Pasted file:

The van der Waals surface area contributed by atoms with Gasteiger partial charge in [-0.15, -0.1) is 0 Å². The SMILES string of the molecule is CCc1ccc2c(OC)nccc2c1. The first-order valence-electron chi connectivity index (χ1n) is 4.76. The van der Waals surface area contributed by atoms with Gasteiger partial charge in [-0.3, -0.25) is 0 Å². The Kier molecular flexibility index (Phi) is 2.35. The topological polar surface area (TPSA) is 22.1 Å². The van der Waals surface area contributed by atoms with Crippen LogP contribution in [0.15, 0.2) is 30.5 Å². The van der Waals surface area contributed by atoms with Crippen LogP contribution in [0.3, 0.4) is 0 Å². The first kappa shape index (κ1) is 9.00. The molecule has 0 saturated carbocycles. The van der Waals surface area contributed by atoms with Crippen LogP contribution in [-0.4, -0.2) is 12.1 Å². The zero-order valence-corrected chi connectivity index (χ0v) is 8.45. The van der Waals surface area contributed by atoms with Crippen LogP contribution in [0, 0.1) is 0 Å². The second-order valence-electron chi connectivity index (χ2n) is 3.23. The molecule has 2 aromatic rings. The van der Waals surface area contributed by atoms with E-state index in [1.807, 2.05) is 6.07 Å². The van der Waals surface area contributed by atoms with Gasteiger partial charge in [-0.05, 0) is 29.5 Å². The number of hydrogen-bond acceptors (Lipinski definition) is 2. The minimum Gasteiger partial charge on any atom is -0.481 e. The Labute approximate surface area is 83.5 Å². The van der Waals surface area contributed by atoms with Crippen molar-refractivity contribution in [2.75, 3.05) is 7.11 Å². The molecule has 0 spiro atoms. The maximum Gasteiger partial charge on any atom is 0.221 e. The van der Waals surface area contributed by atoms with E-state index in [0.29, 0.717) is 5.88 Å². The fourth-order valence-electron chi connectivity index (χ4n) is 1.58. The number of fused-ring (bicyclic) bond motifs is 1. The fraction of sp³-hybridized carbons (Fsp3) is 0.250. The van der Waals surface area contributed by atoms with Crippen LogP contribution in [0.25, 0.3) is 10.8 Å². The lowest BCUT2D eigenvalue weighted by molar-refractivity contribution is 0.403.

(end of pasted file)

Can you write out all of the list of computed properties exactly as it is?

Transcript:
The van der Waals surface area contributed by atoms with Gasteiger partial charge in [-0.15, -0.1) is 0 Å². The SMILES string of the molecule is CCc1ccc2c(OC)nccc2c1. The first-order valence-electron chi connectivity index (χ1n) is 4.76. The van der Waals surface area contributed by atoms with Gasteiger partial charge in [-0.3, -0.25) is 0 Å². The Kier molecular flexibility index (Phi) is 2.35. The topological polar surface area (TPSA) is 22.1 Å². The van der Waals surface area contributed by atoms with Crippen LogP contribution in [0.15, 0.2) is 30.5 Å². The van der Waals surface area contributed by atoms with Crippen LogP contribution in [0.3, 0.4) is 0 Å². The first kappa shape index (κ1) is 9.00. The molecule has 0 saturated carbocycles. The van der Waals surface area contributed by atoms with Crippen LogP contribution in [-0.4, -0.2) is 12.1 Å². The zero-order valence-corrected chi connectivity index (χ0v) is 8.45. The van der Waals surface area contributed by atoms with Crippen LogP contribution in [0, 0.1) is 0 Å². The second-order valence-electron chi connectivity index (χ2n) is 3.23. The molecule has 2 aromatic rings. The van der Waals surface area contributed by atoms with E-state index in [1.807, 2.05) is 6.07 Å². The van der Waals surface area contributed by atoms with Gasteiger partial charge in [-0.05, 0) is 29.5 Å². The number of hydrogen-bond acceptors (Lipinski definition) is 2. The minimum Gasteiger partial charge on any atom is -0.481 e. The Labute approximate surface area is 83.5 Å². The van der Waals surface area contributed by atoms with Crippen molar-refractivity contribution in [2.75, 3.05) is 7.11 Å². The molecule has 0 spiro atoms. The maximum Gasteiger partial charge on any atom is 0.221 e. The van der Waals surface area contributed by atoms with E-state index in [0.29, 0.717) is 5.88 Å². The fourth-order valence-electron chi connectivity index (χ4n) is 1.58. The number of fused-ring (bicyclic) bond motifs is 1. The fraction of sp³-hybridized carbons (Fsp3) is 0.250. The van der Waals surface area contributed by atoms with Crippen LogP contribution in [0.25, 0.3) is 10.8 Å². The lowest BCUT2D eigenvalue weighted by molar-refractivity contribution is 0.403.